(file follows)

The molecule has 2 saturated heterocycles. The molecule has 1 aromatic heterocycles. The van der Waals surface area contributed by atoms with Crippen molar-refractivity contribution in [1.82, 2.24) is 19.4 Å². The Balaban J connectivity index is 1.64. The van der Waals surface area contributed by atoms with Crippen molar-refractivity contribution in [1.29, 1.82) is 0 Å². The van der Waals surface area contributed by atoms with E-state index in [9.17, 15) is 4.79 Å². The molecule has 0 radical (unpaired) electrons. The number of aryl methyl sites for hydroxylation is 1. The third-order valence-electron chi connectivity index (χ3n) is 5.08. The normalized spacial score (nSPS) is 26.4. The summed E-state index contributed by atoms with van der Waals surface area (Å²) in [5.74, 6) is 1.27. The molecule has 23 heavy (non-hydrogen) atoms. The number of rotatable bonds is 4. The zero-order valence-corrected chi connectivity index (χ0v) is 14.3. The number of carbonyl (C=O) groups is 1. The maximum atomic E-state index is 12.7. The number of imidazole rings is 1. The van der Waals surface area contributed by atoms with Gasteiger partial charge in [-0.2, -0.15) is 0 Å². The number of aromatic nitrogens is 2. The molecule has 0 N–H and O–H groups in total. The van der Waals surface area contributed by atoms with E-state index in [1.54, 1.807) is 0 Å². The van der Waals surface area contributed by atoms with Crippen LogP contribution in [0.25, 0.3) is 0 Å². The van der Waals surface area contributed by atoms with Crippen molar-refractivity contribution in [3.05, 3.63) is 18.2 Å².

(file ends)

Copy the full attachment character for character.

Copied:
The molecule has 2 saturated heterocycles. The molecule has 1 aromatic heterocycles. The van der Waals surface area contributed by atoms with Crippen molar-refractivity contribution in [1.82, 2.24) is 19.4 Å². The Balaban J connectivity index is 1.64. The van der Waals surface area contributed by atoms with Crippen molar-refractivity contribution in [1.29, 1.82) is 0 Å². The van der Waals surface area contributed by atoms with E-state index in [9.17, 15) is 4.79 Å². The molecule has 0 radical (unpaired) electrons. The number of aryl methyl sites for hydroxylation is 1. The third-order valence-electron chi connectivity index (χ3n) is 5.08. The normalized spacial score (nSPS) is 26.4. The summed E-state index contributed by atoms with van der Waals surface area (Å²) in [5.74, 6) is 1.27. The molecule has 23 heavy (non-hydrogen) atoms. The number of rotatable bonds is 4. The zero-order valence-corrected chi connectivity index (χ0v) is 14.3. The number of carbonyl (C=O) groups is 1. The maximum atomic E-state index is 12.7. The number of imidazole rings is 1. The van der Waals surface area contributed by atoms with Gasteiger partial charge in [-0.2, -0.15) is 0 Å². The number of aromatic nitrogens is 2. The molecule has 0 N–H and O–H groups in total. The van der Waals surface area contributed by atoms with E-state index in [1.54, 1.807) is 0 Å². The van der Waals surface area contributed by atoms with Crippen LogP contribution in [0.25, 0.3) is 0 Å². The van der Waals surface area contributed by atoms with Crippen molar-refractivity contribution in [3.05, 3.63) is 18.2 Å².